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    lI . I ? 100source detector

    samplecellsFigure 3.1. A single-beam absorption spectrometer. (Reproduced by permission fromCharlesK. Mann, Thomas J. Vickers, and Wilson M. Gulick, InstrumentalAnalysis, 1974,New York: Harper & Row.)

    radiationfrom a broad band of wavelengths to a continuous selection ofnarrow band wavelengths. These wavelengths can be held constant, orthey can be scanned automatically or manually.Depending on the sample, various wavelengths of radiation are ab-sorbed, reflected, or transmitted.That partof the radiationpassing throughthe sample is detected and converted to an electrical signal, usually by aphotomultipliertube. The electric outputis electronically manipulatedandsent to the readoutdevice, such as a meter, a computer, a controlled videodisplay, or a printer/plotter.Consider a schematic depiction of a single-beam absorption spectrom-eter, shown in figure 3.1 (Mann et al. 1974, 312). For such a spectrom-eter the amplified output of the detector is measured directly in terms ofmeter deflection. Notice that the sample reading is compared to a ref-erence sample, as indicated in figure 3.1 by sample cell S and referencecell R (ibid., 311).The interaction of electromagnetic radiation and a specific chemicalsample is unique. The "fingerprint"of this interaction is revealed by theabsorption spectrum over the entire electromagnetic energy continuum,and thus the interaction provides vital information about a specimen'smolecular structure.Some of the most convincing evidence about atomicand molecular structurehas been obtained by spectral analysis.The success of spectral analysis is based on the following causal prin-ciple about atomic or molecular structure:If a specimen absorbs a certainwavelength of light (the wavelength corresponding to a particular en-ergy), then that absorbed energy must be exactly the same as the energyrequiredfor some specific internal change in the molecule or atom. Re-maining energies in the light spectrum are "ignored" by the substance,and these energies are then reflected or transmitted. (The absorbed lightenergy causes such changes as atomic and molecular vibrations, rotations,and electron excitation.) As a result of the absorption, a specially de-signed instrumentmay detect an energy change that we may "sense" in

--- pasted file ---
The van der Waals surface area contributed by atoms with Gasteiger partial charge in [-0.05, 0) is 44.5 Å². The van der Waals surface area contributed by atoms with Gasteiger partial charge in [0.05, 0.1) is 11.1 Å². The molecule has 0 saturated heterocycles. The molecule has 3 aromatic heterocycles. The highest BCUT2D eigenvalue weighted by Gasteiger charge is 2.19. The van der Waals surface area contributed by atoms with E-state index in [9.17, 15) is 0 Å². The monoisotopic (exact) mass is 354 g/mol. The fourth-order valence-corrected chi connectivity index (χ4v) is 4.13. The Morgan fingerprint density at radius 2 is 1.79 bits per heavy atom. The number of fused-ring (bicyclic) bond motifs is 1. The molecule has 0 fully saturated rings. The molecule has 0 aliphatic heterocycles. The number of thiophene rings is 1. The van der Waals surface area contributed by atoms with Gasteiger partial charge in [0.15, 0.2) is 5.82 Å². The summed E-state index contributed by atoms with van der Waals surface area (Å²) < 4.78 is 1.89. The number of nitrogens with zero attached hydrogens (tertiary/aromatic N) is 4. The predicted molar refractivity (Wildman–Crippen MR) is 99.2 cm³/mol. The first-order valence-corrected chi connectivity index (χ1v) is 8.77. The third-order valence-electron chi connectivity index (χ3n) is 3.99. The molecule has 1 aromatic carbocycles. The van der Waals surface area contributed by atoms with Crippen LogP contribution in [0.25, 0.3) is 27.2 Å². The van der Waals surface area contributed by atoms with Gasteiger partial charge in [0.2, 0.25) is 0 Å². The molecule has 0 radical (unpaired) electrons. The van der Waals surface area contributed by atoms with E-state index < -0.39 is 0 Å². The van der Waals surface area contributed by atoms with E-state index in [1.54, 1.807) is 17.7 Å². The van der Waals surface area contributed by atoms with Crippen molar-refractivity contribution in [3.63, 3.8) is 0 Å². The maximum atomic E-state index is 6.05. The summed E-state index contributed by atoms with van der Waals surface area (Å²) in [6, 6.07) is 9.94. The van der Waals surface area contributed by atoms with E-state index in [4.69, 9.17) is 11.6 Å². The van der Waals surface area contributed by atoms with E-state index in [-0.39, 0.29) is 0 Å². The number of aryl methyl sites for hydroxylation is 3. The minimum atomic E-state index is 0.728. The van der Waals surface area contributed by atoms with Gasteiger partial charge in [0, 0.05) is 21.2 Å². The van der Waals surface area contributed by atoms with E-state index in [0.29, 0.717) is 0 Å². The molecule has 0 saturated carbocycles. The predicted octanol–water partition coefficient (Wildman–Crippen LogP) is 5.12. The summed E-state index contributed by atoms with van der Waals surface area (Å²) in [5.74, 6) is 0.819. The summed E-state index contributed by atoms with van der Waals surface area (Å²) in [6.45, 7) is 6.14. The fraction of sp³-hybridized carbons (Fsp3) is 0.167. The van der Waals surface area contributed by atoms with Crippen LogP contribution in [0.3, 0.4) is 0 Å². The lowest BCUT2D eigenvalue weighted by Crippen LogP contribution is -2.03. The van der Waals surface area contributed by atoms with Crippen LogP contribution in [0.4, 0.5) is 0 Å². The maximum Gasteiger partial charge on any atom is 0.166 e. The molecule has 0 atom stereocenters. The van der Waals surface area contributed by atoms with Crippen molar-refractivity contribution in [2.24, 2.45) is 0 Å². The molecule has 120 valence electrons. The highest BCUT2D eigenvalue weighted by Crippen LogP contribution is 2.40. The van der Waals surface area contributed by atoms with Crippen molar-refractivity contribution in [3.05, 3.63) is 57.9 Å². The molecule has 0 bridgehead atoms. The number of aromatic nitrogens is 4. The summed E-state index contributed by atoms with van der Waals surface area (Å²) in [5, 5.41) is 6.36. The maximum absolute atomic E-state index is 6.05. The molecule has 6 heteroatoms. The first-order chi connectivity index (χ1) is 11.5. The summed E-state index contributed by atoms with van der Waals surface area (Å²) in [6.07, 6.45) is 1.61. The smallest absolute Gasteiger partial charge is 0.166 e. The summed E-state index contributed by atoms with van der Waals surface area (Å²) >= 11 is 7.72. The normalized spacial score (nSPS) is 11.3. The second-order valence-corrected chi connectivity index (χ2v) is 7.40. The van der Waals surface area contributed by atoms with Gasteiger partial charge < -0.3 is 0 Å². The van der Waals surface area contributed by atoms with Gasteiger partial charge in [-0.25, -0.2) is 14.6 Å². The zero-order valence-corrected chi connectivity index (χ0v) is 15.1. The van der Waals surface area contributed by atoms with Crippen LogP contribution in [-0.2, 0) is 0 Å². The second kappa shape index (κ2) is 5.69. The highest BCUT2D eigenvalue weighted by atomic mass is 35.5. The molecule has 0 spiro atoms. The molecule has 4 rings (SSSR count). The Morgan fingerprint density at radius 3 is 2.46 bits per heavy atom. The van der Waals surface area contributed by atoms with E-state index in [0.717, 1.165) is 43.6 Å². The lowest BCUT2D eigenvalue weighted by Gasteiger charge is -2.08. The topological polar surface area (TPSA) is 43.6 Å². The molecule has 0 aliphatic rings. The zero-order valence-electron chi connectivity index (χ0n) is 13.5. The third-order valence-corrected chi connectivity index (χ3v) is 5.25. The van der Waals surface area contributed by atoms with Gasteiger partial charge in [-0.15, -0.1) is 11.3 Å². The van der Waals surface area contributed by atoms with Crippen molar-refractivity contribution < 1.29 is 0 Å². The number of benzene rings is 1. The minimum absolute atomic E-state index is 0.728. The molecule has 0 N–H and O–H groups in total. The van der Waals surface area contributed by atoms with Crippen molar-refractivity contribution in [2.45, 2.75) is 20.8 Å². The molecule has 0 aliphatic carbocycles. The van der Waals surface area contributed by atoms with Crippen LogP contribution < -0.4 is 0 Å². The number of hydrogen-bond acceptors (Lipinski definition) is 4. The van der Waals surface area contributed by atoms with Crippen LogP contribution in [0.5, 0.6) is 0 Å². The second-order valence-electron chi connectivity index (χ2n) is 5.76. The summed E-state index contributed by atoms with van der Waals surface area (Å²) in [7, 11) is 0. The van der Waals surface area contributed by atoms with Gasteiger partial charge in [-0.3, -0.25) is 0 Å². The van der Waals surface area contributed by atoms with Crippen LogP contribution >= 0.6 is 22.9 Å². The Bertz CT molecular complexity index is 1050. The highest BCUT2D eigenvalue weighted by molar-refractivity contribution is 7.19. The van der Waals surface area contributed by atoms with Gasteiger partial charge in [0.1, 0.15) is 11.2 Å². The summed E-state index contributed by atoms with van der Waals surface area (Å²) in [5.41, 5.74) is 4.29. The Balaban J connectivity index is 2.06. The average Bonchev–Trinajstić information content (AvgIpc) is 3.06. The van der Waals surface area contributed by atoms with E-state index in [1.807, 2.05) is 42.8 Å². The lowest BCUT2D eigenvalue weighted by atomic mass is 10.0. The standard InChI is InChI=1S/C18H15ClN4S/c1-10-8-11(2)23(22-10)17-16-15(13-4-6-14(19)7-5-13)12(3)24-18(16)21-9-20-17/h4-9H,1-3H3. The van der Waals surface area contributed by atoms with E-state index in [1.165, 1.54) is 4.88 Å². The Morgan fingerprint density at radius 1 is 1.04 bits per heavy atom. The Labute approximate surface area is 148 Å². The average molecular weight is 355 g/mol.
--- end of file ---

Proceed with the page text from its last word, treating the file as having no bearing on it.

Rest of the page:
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    THE EPISTEMOLOGY OF A SPECTROMETERsome cases as heat, fluorescence, phosphorescence, or color. Thus, thedetected signal can expose the molecular structure of the specimen interms of the specific patternsof absorbed and reflected/transmitted lightenergies.Which instrumenttype and radiationsource should be chosen for study-ing a particularspecimen? This problem requiresextensive knowledge ofthe range of chemical structures,the different types of spectrometers, theelectronic processes, and the measurement of the resultant spectra. Thedesigner's articulation of channel conditions, as well as the experi-menter's operation, include complex modeling from electromagnetism,optics, atomic theory, chemistry, and geometry. Consider how variousstages of energy transformation hroughoutthe instrumentare representediconically by various power flow models. For example, electrical energyyields an effort of voltage and a flow of electrical current. No preferredvalue can be given for a single parameter in isolation from others. In-strumentaldesign and operation must be understood as combinations ofconditions and combinations of circumstances ranging across distinct do-mains of inquiry. A thorough understandingof the spectrometerrequiresa major segment of the physical sciences in general, a point C. A. Hooker(1987, 116) illustrates within the design of the Wilson cloud chamber fortesting particle reactions.The signal that carries information about the specimen's structure isdefined by fixed channel conditions. The channel of communication is aset of conditions that either (1) generates no relevant information, or (2)generates only redundant information (Dretske 1981, 115). The infor-mation that the specimen a has propertyF ratherthan not-F requires de-signers to define the fixed channel conditions on the basis of externalphysical theories. Many newly designed instrumentsrequire the techno-logical extension of physical principles familiar to scientists within nat-ural domains.Thus, the empiricist's dictum that scientific instrumentsextend the lim-ited sensory capacity distorts the inherent theoretical rationale: Instru-ments function to expose the specimen's underlying physical structurebytechnological analogy to naturalcausal symmetries. Access to unknownproperties of the specimen's structureoccurs by theoretical extension ofalready familiar independent causal models. The technology exposes thespecimen's unknown attributesby generating a moment of theoretical in-tersection between the actual and the possible, that is, between familiartheories functioning externally to the experiment and hypothetical modelspresumably replicating the specimen's structure.The informationaloutput of the absorption spectrometercenters on theelectromagnetically understood energy absorbed by the specimen. Be-cause such spectrometers are designed by analogy to the photoelectric